Zambian chiefs back repeal of “degrading” widow inheritance law – study


MELBOURNE (Thomson Reuters Foundation) – For a widow in Zambia, the death of a husband can often mean the loss of a home, land and other property.

According to tradition in the southern African country, the surviving siblings of a deceased man not only have the right to marry his widow, but they may also lay claim to the estate.

In Zambia, the custom was enshrined in law with the 1929 Brother’s Widow’s Marriage Act, which allows a widow to be “inherited” – whether she consents to it or not – by her deceased husband’s family.

But critics say it’s a law that has overstayed its welcome and must go.

“It’s a tradition that had very good intentions and it had very good results at the time. But in the era of HIV, there is quite a lot of threat, there is quite a lot of risk,” said Michael Chanda, deputy project director of the USAID-funded Support to the HIV/AIDS Response in Zambia (SHARe II) programme.

In the absence of a state-funded welfare system, widow inheritance was a way of ensuring that a widow and her children were taken care of by the extended family – that they had a roof over their heads, food on the table and school fees paid.

However, today there’s growing recognition that the tradition hurts women, according to researchers and lawyers behind a drive to get the law repealed.

Wife or widow inheritance is not unique to Zambia. It is practised as far west as Nigeria and as far east as Kenya, often in mostly rural communities. The process is often sealed with a ritual of “sexual cleansing” in which the widow is expected to have sex with one of her in-laws in the belief it will free her from her husband’s spirit. A woman who has been “cleansed” is then culturally free to remarry.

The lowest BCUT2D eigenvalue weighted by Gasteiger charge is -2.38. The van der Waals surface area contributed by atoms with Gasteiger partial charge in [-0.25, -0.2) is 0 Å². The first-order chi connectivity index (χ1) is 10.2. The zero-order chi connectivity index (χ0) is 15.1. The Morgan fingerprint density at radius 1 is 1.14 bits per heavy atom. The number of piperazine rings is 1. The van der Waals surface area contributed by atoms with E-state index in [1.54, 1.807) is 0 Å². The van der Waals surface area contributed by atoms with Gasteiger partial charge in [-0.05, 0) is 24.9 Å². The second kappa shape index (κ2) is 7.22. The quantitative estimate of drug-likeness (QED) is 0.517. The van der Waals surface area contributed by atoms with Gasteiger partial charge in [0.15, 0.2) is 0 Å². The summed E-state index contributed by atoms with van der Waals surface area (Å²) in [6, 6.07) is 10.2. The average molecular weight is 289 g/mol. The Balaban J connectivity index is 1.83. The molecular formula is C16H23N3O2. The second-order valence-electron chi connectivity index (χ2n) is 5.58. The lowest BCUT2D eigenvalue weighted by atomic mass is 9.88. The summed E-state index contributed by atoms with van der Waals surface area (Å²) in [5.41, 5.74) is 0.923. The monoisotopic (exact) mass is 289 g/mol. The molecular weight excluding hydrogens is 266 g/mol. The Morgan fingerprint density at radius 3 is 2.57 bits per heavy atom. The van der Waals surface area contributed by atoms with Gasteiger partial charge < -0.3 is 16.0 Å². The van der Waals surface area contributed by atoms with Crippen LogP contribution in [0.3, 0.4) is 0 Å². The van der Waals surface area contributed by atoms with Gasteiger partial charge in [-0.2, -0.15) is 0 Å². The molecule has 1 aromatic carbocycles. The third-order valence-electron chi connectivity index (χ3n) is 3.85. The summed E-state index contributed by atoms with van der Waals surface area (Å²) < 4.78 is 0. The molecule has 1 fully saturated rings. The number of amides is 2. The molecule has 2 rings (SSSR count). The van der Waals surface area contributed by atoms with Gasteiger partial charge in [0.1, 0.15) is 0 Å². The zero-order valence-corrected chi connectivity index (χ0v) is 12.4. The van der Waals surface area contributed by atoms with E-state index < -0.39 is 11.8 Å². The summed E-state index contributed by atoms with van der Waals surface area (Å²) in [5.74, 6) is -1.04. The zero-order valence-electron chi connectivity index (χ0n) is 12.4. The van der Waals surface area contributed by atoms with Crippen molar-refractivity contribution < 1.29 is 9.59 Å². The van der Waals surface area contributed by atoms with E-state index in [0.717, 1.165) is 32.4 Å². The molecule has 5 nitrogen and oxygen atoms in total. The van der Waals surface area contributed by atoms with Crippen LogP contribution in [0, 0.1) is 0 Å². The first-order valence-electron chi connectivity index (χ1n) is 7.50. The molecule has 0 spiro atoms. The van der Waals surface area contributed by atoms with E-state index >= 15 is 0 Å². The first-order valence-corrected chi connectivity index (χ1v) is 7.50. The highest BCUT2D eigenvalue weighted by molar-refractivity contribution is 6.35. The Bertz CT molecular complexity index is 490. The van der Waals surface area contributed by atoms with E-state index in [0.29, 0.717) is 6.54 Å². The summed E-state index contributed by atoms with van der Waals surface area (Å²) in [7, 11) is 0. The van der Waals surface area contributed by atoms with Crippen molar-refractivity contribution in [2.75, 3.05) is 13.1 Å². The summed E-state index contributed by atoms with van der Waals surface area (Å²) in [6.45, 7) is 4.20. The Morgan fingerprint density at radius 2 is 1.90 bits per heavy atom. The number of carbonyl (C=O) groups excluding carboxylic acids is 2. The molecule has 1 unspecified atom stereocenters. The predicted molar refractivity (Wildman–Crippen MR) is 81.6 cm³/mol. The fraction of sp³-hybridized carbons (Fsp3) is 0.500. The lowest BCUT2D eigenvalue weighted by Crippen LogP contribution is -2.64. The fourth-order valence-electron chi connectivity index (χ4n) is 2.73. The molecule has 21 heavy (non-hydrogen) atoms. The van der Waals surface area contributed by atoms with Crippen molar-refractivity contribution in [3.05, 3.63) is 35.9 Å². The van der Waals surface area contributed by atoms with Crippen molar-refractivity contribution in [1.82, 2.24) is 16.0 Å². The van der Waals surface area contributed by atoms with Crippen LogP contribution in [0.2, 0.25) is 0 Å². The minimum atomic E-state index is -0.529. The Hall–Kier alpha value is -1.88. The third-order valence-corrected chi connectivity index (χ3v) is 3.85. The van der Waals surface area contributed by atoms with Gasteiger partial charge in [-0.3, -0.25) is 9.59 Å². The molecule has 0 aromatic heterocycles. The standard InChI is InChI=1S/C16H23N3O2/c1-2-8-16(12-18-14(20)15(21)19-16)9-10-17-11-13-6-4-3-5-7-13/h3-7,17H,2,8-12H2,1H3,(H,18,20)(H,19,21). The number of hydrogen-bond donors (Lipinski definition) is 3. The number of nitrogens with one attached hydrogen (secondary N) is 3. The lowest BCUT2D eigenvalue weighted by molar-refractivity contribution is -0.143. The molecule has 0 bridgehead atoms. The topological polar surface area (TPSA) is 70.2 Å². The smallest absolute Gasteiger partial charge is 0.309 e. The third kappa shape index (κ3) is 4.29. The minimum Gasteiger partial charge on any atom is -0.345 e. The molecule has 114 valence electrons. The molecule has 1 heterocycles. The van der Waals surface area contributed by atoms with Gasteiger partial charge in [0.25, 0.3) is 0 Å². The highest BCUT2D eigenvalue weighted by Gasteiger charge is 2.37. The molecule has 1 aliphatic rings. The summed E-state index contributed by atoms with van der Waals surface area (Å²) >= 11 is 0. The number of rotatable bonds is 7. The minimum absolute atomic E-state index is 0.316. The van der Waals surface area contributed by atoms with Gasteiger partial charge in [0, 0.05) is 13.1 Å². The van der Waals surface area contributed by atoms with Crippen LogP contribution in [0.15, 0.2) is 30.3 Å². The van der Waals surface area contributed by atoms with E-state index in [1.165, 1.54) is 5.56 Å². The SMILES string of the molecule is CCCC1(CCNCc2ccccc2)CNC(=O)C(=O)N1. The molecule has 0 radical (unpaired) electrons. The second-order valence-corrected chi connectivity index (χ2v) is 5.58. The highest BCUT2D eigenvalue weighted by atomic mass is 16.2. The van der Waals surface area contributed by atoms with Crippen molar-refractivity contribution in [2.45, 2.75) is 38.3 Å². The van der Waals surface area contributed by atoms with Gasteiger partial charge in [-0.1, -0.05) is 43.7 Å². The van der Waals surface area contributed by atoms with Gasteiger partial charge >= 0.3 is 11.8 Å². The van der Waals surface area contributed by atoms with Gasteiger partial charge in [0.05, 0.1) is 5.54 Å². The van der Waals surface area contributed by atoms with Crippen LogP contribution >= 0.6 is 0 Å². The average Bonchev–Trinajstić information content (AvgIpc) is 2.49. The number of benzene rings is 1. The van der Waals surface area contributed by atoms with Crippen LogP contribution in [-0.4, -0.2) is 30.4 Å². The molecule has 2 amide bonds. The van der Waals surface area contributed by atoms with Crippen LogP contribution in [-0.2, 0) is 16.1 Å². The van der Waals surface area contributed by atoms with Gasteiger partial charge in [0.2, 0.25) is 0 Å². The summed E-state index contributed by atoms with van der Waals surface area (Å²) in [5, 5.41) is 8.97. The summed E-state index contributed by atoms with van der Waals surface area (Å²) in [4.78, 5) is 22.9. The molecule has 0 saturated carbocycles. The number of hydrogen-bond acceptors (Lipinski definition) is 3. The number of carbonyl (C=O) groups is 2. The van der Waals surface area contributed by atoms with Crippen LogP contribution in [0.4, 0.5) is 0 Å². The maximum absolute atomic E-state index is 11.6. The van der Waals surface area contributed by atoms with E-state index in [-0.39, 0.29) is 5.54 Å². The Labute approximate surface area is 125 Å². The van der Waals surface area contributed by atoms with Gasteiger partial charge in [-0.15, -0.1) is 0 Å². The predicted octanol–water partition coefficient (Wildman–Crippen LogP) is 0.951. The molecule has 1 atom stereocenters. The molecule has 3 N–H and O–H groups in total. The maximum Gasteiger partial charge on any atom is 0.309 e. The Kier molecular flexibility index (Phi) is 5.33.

In Zambia, opponents of the custom argue it deprives women of their right to property, entrenches gender inequality and exposes widows, inheritors and the inheritors’ wives to an increased risk of HIV in a country where HIV remains the biggest killer of people aged 15 to 49.

Zambia’s last demographic survey in 2007 showed the HIV prevalence rate was 14.3 percent in the 15-49 age group. It was higher for females – 16.1 percent against 12.3 percent for males.


As part of SHARe II’s goal to support the Zambian government’s efforts to improve HIV/AIDS policy in the southern African nation, Chanda and his colleagues canvassed more than 3,000 people, including tribal, legal and religious leaders, and found 85 percent in favour of a repeal of the law.

“The chiefs know when a member of their community has died. They bury their people who have died of HIV/AIDS and other illnesses, and have felt the impact of HIV/AIDS firsthand. They care very deeply about what is happening,” said Muka Chikuba, SHARe II project director.

“Most of our traditional leaders understand the risk and they really would like to outlaw this, but their hands are tied,” she told Thomson Reuters Foundation by phone from the Zambian capital Lusaka.

The survey, done in conjunction with the Zambian Law Development Commission, was presented on Tuesday at an international conference on AIDS in Melbourne.

The researchers will report their findings to Zambia’s justice minister later this year with the hope it will lead to a parliamentary motion to repeal the law.

If successful, they say more women may be spared what many widows describe as a degrading and humiliating experience.

“Women who complained of how they were taken advantage of were told: ‘It is our right. As men we can do what we want. We paid (a dowry) for you. We paid a lot of money, a lot of cattle to your parents. We’re not releasing you. You belong to us’,” said Justin Chitengi, SHARe II legal and policy manager.

(Editing by Ros Russell and Alisa Tang: [email protected] and [email protected])